Friday, March 6, 2009

Sub Prime

When push comes to shove, culture vultures will confess that not everything they see is top notch. As with any other type of experience, there is a bell curve of satisfaction levels that can be charted over a specific period of time. A performance of live theater may fall flat (or its source material be weaker than expected). A film may have moments of merit surrounded by much mediocrity. It's all one big crapshoot. Some of the films and stage productions seen in recent weeks have been less than great events. Not wholly without merit, just lower down on the bell curve. Here's a quick rundown:

Up in Martinez, the Willows Theater Company mounted a production of Forever Plaid in their cabaret venue, the Campbell Theater. When the show first opened off-Broadway in 1990, it received rave reviews for its tribute to the close-harmony male crooner ensembles that were so popular in the 1950s.  In Stuart Ross's play, a quartet of squeaky clean collegiate men (modeled along the lines of The Four Aces and the Four Freshman) come back from the afterlife for one final performance as The Plaids. Their careers were cut short when their van collided with a school bus carrying a group of Catholic high school girls on their way to see The Beatles make their debut on the Ed Sullivan Show.  "We got creamed by a bus full of virgins!" sighs one of the singers. Here's the commercial that was used to promote the show's original off-Broadway production:

In order for a performance of Forever Plaid to really succeed, you need a really strong quartet of singers. Sadly, this was not the case in the Willows Theater production where, by the end of the second act, the energy was clearly sagging. Ricardo Rust's direction also tended to run out of steam on too many occasions throughout the evening. Still, the cast of four deserves credit for giving it the old (dead) college try. While Christopher Purdy (Smudge), Andrew Willis-Woodward (Frankie), and Tony Panighetti (Sparky) are all serviceable singers, I was particularly grateful for the eager farm-boy optimism and disarming smile of Robert K. Dornaus III, who sang the role of Jinx. You don't often find a tenorino voice embodied in such a tall, handsome, and extremely likeable performer.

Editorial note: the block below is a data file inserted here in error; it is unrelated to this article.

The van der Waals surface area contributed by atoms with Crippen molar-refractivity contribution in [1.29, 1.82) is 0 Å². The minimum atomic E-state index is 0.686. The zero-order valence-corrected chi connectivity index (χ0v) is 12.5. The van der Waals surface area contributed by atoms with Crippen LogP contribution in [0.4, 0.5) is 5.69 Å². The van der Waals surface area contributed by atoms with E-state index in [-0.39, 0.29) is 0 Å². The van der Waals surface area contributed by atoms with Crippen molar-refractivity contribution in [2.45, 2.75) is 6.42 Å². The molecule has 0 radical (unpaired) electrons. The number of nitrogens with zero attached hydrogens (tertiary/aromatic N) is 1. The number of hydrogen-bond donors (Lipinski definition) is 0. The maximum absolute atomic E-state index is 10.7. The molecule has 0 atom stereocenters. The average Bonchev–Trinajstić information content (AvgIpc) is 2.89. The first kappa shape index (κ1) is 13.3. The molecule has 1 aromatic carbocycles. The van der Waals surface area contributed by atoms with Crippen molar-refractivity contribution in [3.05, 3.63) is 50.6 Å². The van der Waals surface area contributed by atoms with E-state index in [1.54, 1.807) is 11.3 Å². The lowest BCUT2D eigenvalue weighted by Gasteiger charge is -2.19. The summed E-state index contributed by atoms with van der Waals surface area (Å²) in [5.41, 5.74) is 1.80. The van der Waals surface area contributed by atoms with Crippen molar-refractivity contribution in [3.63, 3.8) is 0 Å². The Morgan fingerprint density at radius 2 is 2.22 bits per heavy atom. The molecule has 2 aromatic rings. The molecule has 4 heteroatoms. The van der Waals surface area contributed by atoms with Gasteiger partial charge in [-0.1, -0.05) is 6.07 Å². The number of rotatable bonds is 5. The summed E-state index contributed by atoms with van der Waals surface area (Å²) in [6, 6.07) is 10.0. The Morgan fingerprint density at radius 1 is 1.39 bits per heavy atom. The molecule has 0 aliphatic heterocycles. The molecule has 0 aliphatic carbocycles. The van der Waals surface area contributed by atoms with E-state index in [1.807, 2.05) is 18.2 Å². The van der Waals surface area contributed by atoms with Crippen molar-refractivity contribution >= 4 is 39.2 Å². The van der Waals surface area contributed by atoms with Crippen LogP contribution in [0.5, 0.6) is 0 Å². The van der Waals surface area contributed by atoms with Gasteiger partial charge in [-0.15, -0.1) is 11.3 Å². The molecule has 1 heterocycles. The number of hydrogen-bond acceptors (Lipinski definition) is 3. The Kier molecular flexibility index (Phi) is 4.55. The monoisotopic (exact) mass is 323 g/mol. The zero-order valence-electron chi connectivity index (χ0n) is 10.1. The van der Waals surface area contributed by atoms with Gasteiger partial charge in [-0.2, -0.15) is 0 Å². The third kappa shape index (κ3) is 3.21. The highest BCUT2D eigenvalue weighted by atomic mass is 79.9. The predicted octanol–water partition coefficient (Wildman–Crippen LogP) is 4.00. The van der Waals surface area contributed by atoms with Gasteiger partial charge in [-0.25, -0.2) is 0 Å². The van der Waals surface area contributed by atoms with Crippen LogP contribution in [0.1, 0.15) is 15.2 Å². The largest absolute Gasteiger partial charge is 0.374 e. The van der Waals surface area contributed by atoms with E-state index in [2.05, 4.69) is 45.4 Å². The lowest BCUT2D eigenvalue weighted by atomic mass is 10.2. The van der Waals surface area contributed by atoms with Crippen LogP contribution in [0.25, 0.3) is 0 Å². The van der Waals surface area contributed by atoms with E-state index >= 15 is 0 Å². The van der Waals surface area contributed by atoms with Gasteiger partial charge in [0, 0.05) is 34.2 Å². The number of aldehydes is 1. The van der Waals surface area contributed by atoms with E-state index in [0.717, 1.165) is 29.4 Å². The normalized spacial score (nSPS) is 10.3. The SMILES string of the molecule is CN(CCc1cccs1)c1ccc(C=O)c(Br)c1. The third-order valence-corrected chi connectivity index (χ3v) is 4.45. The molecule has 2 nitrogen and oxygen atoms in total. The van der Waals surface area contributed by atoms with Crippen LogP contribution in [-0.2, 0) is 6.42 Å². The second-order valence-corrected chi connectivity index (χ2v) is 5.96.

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Meanwhile, back in the Mission District, Theatre Rhinoceros has mounted a production of Canadian playwright Daniel MacIvor's lesbian wannabe drama, A Beautiful View. As directed by Cristina Alicea, this one-act play follows a neurotic friendship between two women who meet cute and then tease each other's emotions over the course of several decades. Whether they are single or married, working in a record store or camping in the wilderness, Liz (Alexandra Creighton) and Mitch (Jeanette Harrison) can't quite get up the courage to label their sexual yearnings as evidence of lesbian tendencies.

Although I admired MacIvor's play In On It, when I saw it at Thicke House several years ago, he has created a much stiffer challenge for his cast in A Beautiful View.  A great deal of stage work focuses on nervous false starts and missed opportunities as the two women struggle to communicate. Although the playwright employs a device which allows the characters to speak their thoughts to the audience quite clearly, it's obvious that they get tongue tied when trying to speak to each other.